The Senate on Wednesday failed to advance debate on a bill to return to lower interest rates on federal student loans for another year -- effectively failing on a bill that simply kicked the can down the road for a year.
Last week, interest rates on federal student loans doubled from 3.4 percent to 6.8 percent. Both Democrats and Republicans say they are in favor of lower rates, but they disagree over whether or not to tie the interest rate to financial markets.
The measure taken up Wednesday would have returned rates on newly-issued loans back to 3.4 percent for another year. The Senate needed 60 votes to proceed with the bill, but it only received 51 votes.
Senate Majority Leader Harry Reid, D-Nev., said Wednesday that a number of senators from both parties met that morning to try to hash out a compromise.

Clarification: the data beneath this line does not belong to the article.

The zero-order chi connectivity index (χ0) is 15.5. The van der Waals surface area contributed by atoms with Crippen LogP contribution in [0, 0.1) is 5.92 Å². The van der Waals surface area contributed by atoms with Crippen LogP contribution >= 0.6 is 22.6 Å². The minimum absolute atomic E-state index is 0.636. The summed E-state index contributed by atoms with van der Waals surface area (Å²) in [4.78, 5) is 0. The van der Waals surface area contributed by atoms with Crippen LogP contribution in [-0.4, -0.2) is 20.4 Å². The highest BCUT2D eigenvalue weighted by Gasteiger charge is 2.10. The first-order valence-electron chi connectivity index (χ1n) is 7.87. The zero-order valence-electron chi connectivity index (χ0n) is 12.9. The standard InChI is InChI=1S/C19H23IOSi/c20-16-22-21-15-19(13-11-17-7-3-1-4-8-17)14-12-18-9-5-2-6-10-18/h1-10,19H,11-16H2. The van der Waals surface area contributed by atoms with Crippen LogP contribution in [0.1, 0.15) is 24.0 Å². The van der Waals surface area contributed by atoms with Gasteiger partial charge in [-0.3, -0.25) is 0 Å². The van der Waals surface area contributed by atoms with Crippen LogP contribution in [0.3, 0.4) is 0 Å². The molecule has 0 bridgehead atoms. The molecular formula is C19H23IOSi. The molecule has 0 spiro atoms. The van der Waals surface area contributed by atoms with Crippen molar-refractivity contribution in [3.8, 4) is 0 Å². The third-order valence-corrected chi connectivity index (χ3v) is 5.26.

If the rate isn't fixed, it will impact the seven million people who will take out a loan this year. According to CBS News analyst Mellody Hobson, a higher rate could have a noticeable impact on the economy. Debt takes a toll in various ways; for instance, someone with student loan debt is 36 percent less likely to own a home.
A bill passed in the Republican-led House would peg rates to the U.S. Treasury borrowing cost, plus 2.5 percent. The nonpartisan Congressional Budget Office projects could save the government $3.7 billion over 10 years. Congressional Democrats, however, object to filling government coffers with money from students, pointing out that students would likely pay higher and higher rates under the GOP plan.
Ahead of Wednesday's vote, Senate Minority Leader Mitch McConnell, R-Ky., slammed the Senate for its failure to move any plan forward.
"To an outside observer, this should have been an easy, bipartisan slam dunk," he said on the Senate floor. "The proposals put forward by President Obama and congressional Republicans have been striking similar. Yet here we are after the July 4th deadline and Senate Democrats are still blocking bipartisan student loan reform."